Police were called to the Wassamski Springs campground about 9 p.m. for a disturbance and found a man who had been cut by a knife. The man told police that he was cut trying to disarm his son, who had been threatening him, police said.

Police did not release the boy’s name because he is a juvenile.

HOLLIS

Nestle sends bottled water to Greater Boston area

Nestle Waters North America in Hollis has delivered millions of bottles of Poland Spring water to the Boston area, where 2 million residents have been without clean water since a water main broke during the weekend.

The Massachusetts Emergency Management Agency, which contracted with the company to provide emergency water, requested the help.

The company delivered 21 truckloads of water and expects to deliver 40 truckloads more in the next two days.

Residents in Boston and 30 surrounding communities have been told by health officials to boil water or use bottled water for brushing their teeth, washing vegetables and drinking until the water quality can be returned to normal, which officials believe is expected later this week.

SOUTH PORTLAND

South Portland High School receives innovation award

South Portland High School is a recipient of the College Board’s College Keys Compact Innovation award.

The school’s Connecting Aspirations to a Plan program was the New England regional winner in the Getting Ready category. The school’s plan aims to expand college options for low-income students. The program includes sophomore college campus visits and activities tailored for specific populations.

The school was awarded $5,000 and a plaque. The prize money will be used to expand and sustain the program at the high school.

AUGUSTA

Acting education chief sworn in by Gov. Baldacci

An acting Maine education commissioner was sworn in Monday by Gov. John Baldacci.

Angela Faherty, who has been deputy commissioner of education for nearly four years, succeeds Susan Gendron, whose last day was Friday.

Gendron left state service after seven years to become policy director for the Smarter Balanced Assessment Consortium, a group of more than 30 states that are working to compete for a share of $350 million in federal Race to the Top education reform funds.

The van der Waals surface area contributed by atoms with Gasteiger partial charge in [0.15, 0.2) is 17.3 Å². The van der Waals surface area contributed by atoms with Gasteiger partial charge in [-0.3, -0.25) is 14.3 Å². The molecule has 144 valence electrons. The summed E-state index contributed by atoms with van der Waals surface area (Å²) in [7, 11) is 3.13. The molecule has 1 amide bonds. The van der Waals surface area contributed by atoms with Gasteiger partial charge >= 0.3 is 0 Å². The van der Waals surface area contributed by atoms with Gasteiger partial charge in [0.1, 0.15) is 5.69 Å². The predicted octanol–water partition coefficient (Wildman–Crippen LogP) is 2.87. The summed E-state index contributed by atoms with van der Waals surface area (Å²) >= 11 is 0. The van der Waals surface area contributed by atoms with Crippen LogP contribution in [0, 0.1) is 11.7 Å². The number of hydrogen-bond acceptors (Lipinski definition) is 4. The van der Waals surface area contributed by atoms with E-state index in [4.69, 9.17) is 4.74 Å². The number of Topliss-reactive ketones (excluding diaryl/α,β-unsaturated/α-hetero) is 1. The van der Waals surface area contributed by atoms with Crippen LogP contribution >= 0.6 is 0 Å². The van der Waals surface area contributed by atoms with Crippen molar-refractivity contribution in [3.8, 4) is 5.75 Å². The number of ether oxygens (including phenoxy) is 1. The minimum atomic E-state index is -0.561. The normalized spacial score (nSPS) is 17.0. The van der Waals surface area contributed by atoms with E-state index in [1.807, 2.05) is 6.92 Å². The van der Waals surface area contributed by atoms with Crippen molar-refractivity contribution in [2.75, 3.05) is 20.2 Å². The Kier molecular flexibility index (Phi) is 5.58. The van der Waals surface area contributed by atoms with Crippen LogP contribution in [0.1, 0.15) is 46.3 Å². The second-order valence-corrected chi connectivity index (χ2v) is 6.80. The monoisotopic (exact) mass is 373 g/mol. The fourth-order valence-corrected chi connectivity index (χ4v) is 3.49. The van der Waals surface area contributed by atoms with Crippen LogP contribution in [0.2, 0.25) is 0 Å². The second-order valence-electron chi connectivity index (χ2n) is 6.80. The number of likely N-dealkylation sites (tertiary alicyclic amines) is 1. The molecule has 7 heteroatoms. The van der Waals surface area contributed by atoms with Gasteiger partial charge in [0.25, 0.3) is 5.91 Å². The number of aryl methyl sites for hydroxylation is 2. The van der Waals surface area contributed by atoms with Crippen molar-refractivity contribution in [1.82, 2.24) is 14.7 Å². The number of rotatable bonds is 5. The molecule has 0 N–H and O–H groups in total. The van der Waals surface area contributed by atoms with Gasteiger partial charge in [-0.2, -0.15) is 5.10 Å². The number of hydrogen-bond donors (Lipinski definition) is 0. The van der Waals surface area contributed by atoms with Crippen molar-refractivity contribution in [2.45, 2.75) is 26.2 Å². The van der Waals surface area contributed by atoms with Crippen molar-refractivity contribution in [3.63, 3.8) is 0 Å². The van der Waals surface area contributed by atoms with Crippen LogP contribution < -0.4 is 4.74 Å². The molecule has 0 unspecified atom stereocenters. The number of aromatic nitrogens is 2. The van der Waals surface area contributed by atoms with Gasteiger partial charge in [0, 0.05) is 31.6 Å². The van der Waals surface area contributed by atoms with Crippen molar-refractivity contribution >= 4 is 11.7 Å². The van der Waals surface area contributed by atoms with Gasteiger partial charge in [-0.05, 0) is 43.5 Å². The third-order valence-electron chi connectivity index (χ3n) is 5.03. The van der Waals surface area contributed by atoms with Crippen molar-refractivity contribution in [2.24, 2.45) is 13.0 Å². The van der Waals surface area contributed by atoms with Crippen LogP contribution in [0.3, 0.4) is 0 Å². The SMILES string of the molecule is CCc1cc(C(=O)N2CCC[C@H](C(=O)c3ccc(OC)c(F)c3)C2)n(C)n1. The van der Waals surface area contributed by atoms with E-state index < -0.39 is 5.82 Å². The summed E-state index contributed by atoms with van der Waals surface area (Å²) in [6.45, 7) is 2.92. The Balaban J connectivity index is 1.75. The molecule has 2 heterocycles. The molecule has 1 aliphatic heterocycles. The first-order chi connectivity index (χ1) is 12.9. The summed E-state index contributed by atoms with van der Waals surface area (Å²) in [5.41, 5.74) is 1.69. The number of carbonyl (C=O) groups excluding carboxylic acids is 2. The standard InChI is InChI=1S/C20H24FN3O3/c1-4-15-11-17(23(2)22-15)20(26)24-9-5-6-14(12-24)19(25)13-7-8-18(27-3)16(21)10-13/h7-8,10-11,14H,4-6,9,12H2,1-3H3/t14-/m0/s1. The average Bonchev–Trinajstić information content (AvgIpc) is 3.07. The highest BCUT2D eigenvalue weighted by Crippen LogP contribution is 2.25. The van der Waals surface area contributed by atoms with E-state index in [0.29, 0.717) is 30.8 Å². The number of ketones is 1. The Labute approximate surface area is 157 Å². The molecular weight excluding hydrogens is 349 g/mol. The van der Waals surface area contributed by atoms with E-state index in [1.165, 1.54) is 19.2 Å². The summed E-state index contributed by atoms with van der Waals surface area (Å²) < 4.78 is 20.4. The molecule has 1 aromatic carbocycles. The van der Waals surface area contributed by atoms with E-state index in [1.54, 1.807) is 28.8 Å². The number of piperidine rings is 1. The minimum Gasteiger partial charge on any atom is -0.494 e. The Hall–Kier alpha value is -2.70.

Baldacci said Faherty has been instrumental in developing quality teacher standards. She has also managed Maine’s Race to the Top application for federal funds. Faherty, who has taught in elementary school to college classrooms, has a doctorate in education from the University of Missouri.

 

Wild turkey hunting season gets under way in Maine

Wild turkey hunting season is under way in Maine.

The season began Monday and runs through June 5 across much of central and southern Maine.

Wildlife officials say the turkey population is strong in Maine after once being reduced to small numbers. Maine has been issuing about 20,000 turkey permits in recent years, up from fewer than 1,000 through the late 1990s.

Turkey hunters are allowed to take one bearded wild turkey in the spring, and a turkey of either sex in the fall season.

 

Part-time faculty members to join state workers union

Part-time adjunct faculty members in the Maine Community College System have voted to join the Maine State Employees Association, the union that represents thousands of other state workers.

The tally of votes counted Monday was 264-96 to join MSEA, which is Local 1989 of the Service Employees International Union.

About 800 part-time faculty members will join other community college system employees who are already represented by the MSEA. They include supervisory and support staff workers.

The union says part-time adjunct faculty members teach 60 percent of the classes in the Maine Community College System, making them the largest work force in the system.

 

— From staff and news services